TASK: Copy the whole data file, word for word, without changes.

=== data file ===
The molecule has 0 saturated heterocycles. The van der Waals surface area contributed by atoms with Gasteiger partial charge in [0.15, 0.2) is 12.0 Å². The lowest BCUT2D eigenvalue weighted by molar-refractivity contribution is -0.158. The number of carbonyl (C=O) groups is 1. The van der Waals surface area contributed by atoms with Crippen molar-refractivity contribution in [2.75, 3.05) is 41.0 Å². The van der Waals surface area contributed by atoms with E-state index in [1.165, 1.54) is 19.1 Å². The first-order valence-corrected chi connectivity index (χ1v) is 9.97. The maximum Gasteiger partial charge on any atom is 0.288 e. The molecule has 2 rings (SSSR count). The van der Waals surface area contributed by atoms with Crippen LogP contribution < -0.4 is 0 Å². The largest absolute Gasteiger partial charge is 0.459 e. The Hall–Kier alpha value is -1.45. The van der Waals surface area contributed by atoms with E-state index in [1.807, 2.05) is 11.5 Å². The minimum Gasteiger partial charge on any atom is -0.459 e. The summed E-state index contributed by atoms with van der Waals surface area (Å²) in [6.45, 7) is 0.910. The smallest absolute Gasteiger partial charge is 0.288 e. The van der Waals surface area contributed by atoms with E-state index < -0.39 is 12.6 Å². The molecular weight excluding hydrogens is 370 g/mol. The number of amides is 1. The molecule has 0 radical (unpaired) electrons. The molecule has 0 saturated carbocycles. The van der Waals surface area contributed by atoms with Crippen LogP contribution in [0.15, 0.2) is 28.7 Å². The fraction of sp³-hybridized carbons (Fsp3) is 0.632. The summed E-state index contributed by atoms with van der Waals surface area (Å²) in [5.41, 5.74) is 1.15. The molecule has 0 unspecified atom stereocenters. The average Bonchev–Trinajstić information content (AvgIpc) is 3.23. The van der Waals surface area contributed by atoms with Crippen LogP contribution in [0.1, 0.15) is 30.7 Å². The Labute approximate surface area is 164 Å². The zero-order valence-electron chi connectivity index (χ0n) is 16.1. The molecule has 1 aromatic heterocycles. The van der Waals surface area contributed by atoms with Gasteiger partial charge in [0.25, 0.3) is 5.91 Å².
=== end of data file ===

The molecule has 0 saturated heterocycles. The van der Waals surface area contributed by atoms with Gasteiger partial charge in [0.15, 0.2) is 12.0 Å². The lowest BCUT2D eigenvalue weighted by molar-refractivity contribution is -0.158. The number of carbonyl (C=O) groups is 1. The van der Waals surface area contributed by atoms with Crippen molar-refractivity contribution in [2.75, 3.05) is 41.0 Å². The van der Waals surface area contributed by atoms with E-state index in [1.165, 1.54) is 19.1 Å². The first-order valence-corrected chi connectivity index (χ1v) is 9.97. The maximum Gasteiger partial charge on any atom is 0.288 e. The molecule has 2 rings (SSSR count). The van der Waals surface area contributed by atoms with Crippen LogP contribution < -0.4 is 0 Å². The largest absolute Gasteiger partial charge is 0.459 e. The Hall–Kier alpha value is -1.45. The van der Waals surface area contributed by atoms with E-state index in [1.807, 2.05) is 11.5 Å². The minimum Gasteiger partial charge on any atom is -0.459 e. The summed E-state index contributed by atoms with van der Waals surface area (Å²) in [6.45, 7) is 0.910. The smallest absolute Gasteiger partial charge is 0.288 e. The van der Waals surface area contributed by atoms with E-state index < -0.39 is 12.6 Å². The molecular weight excluding hydrogens is 370 g/mol. The number of amides is 1. The molecule has 0 radical (unpaired) electrons. The molecule has 0 saturated carbocycles. The van der Waals surface area contributed by atoms with Crippen LogP contribution in [0.15, 0.2) is 28.7 Å². The fraction of sp³-hybridized carbons (Fsp3) is 0.632. The summed E-state index contributed by atoms with van der Waals surface area (Å²) in [5.41, 5.74) is 1.15. The molecule has 0 unspecified atom stereocenters. The average Bonchev–Trinajstić information content (AvgIpc) is 3.23. The van der Waals surface area contributed by atoms with Crippen LogP contribution in [0.1, 0.15) is 30.7 Å². The Labute approximate surface area is 164 Å². The zero-order valence-electron chi connectivity index (χ0n) is 16.1. The molecule has 1 aromatic heterocycles. The van der Waals surface area contributed by atoms with Gasteiger partial charge in [0.25, 0.3) is 5.91 Å².